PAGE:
Good trip!

And so it goes...

Me Too

Once again, Pat Condell is making the rounds of the right-o-sphere and I'll post his latest, as well:

There are just SO many bon mots herein I simply don't know where to begin.  But a good place to start is where Mr. Condell avers that the United States' constitution is the bedrock... an anchor, as he puts it... for western civilization.  Watch the whole thing... and if you don't nod your head north-south while viewing this then there's something seriously wrong with you.  I really mean that.

h/t: memeorandum 

Thursday, October 22, 2009

Today's Happy Hour Soundtrack...

I remember the good old days,
Stayed up all night gettin' crazed.
Then the money was not so good,
But we still did the best we could.
Ooh baby, that's hard to change
I can't tell them how to feel.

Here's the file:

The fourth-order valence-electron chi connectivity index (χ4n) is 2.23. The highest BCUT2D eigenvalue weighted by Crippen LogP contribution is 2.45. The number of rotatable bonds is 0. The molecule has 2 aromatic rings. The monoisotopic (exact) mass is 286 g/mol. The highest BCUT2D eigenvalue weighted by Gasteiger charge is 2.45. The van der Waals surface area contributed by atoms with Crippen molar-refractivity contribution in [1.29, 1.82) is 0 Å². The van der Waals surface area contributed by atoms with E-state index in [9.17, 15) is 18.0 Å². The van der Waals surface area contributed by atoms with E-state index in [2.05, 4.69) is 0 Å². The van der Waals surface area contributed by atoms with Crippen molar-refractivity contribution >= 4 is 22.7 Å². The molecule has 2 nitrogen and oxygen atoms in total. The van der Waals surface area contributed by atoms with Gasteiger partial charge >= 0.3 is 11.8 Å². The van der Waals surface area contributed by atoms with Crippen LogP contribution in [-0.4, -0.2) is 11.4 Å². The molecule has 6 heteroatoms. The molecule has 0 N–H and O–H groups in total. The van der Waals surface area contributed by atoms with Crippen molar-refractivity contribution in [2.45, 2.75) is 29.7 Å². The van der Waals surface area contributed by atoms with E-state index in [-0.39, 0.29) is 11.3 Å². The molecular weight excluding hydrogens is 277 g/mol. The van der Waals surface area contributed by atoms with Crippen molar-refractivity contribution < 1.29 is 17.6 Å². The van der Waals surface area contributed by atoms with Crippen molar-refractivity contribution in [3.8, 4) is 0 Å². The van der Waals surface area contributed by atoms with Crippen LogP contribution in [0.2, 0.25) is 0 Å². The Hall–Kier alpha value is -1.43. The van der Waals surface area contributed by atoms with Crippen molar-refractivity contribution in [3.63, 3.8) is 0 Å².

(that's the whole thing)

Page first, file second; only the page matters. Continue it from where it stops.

Some get stoned, some get strange,
But sooner or later it all gets real.
Oh, yes... "sooner or later it all gets real."  Truer words, and all that.  "Walk On" is from "On the Beach," one of Neil's more obscure and least successful albums (in sales terms), yet that album is one of my favorites and one I sorely miss... seeing as how I've never bought the CD to replace the vinyl copy that's in SN2's custody. And then there's this, from the same album (a live version):

The music in "For the Turnstiles"... and I'm speaking of the guitar riffs... is some of the best stuff Neil ever did, IMHO. YMMV as ever, Gentle Reader.  And now it's back outside to soak up what remains of this Fall afternoon's fading sunshine.

Rock Star

Well, not yet. Technically. But the term is true in other usages. That would be Grandson Sean above, noodling on his new Telecaster. We never did get to those Beatles tunes yesterday; it was more fun for me to listen to Sean pick out a lil bit of 12-bar blues and other such things, and he was quite alright with that. Sean also spent a bit of time picking my brain about rock 'n' roll and r'n'r guitarists... what did I listen to most, who's my favorite, what did I think of this guy and that guy, and so on and so forth.